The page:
Published February 07 2012
Open mic nights valuable opportunity for area musicians (video inside)
Holtz, active in the local music scene for more than a decade, has hosted the weekly event at the Radisson for the past two years. During that time, he’s seen plenty of musicians come through to play – the old, the young, the inexperienced who perform for fun or the veterans who’ve played professionally, just to name a few.
Count Roger Gress among the ranks of the experienced musicians. Gress was a drummer for the Deb Jenkins Band in town for many years, and now has been coming to Songwriter’s Night off and on for about a year, he says.
Gress, who was getting ready to perform along with some friends, says open mic nights, like the one at the Radisson, allow musicians the opportunity to learn from each other.
Through attending Songwriter’s Night, Gress and his friends say they’ve come to know the other musicians there and the music that they play.
That, says Holtz, is what’s so valuable about any open mic night, the opportunity to do a little musical networking.
“You meet other musicians, especially if you’re new to a city,” he says.
Songwriter’s Night, especially, provides even more of an opportunity for that to happen. Unlike traditional open mic nights, participants at the Radisson sing only their own original music, as opposed to doing cover songs by popular artists.
More open mic events could make that shift away from cover songs, musicians coming to the Radisson say, because songwriters appreciate having a dedicated crowd that’s legitimately interested in listening to something new and original.
And, more than that, Gress says, the fact that everyone is performing their own music rather than someone else’s helps to create an intimate atmosphere.
“It helps that in this group everyone is a songwriter,” he says. “It levels the field.”
Indeed, the crowd at Songwriter’s Night, gathered close to the performers and was quietly focused on the music. Mostly musicians, they talked to each other only in whispers and applauded after each song to offer encouragement. Some of them were just waiting for their turn to play, but they were all there for the music.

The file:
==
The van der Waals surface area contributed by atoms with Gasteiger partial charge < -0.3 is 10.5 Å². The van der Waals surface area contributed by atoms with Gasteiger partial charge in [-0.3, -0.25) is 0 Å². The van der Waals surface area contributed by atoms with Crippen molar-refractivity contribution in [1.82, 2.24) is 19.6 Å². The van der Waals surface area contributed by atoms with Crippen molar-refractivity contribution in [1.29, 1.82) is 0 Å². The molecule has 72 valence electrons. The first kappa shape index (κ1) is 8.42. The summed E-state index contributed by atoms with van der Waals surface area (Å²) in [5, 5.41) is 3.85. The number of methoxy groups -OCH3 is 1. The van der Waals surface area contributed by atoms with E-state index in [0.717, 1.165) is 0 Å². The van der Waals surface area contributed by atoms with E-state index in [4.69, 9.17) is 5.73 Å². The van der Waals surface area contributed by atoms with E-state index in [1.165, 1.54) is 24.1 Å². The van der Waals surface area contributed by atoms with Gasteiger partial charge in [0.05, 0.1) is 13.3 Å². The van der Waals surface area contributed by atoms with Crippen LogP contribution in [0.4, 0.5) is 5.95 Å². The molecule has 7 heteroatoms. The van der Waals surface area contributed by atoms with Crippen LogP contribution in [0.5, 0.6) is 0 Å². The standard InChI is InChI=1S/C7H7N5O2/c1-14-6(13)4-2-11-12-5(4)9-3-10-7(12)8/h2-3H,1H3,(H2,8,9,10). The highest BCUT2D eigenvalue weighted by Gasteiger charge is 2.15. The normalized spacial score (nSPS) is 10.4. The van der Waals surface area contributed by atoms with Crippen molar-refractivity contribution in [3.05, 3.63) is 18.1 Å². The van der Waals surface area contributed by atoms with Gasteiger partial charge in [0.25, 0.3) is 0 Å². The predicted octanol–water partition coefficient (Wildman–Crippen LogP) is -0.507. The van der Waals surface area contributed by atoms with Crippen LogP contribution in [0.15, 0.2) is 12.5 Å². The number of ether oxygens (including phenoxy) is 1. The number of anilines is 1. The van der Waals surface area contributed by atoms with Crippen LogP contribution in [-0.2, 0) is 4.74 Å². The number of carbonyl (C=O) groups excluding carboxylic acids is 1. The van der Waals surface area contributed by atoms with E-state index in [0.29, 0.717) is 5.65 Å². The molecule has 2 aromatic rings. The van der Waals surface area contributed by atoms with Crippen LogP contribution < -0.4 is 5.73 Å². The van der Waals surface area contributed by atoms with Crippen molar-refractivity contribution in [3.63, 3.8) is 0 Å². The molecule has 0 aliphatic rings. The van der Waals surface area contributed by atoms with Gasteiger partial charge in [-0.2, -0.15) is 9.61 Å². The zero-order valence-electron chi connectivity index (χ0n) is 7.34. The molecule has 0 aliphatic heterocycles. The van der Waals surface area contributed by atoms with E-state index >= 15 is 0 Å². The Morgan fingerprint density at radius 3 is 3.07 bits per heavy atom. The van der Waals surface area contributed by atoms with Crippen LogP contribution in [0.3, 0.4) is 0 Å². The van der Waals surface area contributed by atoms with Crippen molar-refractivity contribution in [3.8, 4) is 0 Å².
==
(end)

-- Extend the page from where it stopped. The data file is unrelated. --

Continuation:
Yet, even when playing for such a like-minded crowd as at Songwriter’s Night, musicians say it’s not always that easy to play in front of complete strangers.
“My first night I went up, it was kind of scary,” Gress says. “I went home with my tail between my legs, and I waited a while before I came back.”
To hear Holtz tell it, that feeling should be pretty normal for a musician.
“If you don’t get nervous, you don’t care,” he says. “You should have that sense of nervousness and excitement before you go on.”
Gaining exposure and building confidence
The following night at Dempsey’s Public House, Tony Lee, wearing a black stocking capand a white long-sleeved shirt, was singing the blues with his friend Carter Hinrichs accompanying him on harmonica.
Unlike the Radisson’s Songwriter’s Night, the event at Dempsey’s feels more like a traditional open mic night. Patrons come and go often, some paying attention to the music, others talking with their friends. Some cheer after songs are done; others clap politely and continue about their business as if the musicians are just an extension of the bar.
Unlike the Radisson, people don’t seem to be here just for the music – a few tables closest to the performers are empty. Those that do sit close get into the songs, tapping their feet or applauding the loudest after performers get done.
Lee, a former Fargo Star finalist, writes and plays his own music, and hopes that performing at open mic nights like the one at Dempsey’s will give him and his sound exposure.
“I like to come here and show this bar what I can do,” he says.
And rather than playing here every week, Lee tries to space out his performances in the hopes that there will be different people in the crowd the next time he plays.
“You don’t want to play to the same crowd every time,” he says.
As a performer, Hinrichs says it can sometimes take a little effort to get out on the stage to play in front of a different crowd each time.
Although, the more a musician plays at a different bar or different open mic night, the easier it gets to stand up and sing in front of those strangers, Lee adds.
For Lee, at least, being able to build his confidence and gain exposure are two of his biggest reasons for going to open mic nights.
In Gress’s case, being able to network with fellow musicians both young and old is just as much of a motivation to go every week.
But perhaps more than anything else, musicians like Lee and Gress play at these kinds of events because music is a part of who they are, no matter what they do outside of it.
“If there was no place else in the world to play, we’d still write in our basement,” Gress says. “It’s a passion.”
Looking to show off or share your musical talents? Here’s a list of open mic nights in the Fargo-Moorhead area:
• Pickled Parrot; 9:30 p.m.
• JT Cigarro; 8 p.m.
• Jitter’s Coffee Bar; 7 p.m.
• Sidestreet Grille and Pub (open mic night); 10 p.m.
• The Radisson’s Perspectives Lounge; 7 p.m.
• Sidestreet Grille and Pub (open jam night); 9:30 p.m.
• Rhombus Guys Pizza; 9:30 p.m.
• Dempsey’s Public House; 10 p.m.
Readers can reach Forum reporter Sam Benshoof at (701) 241-5535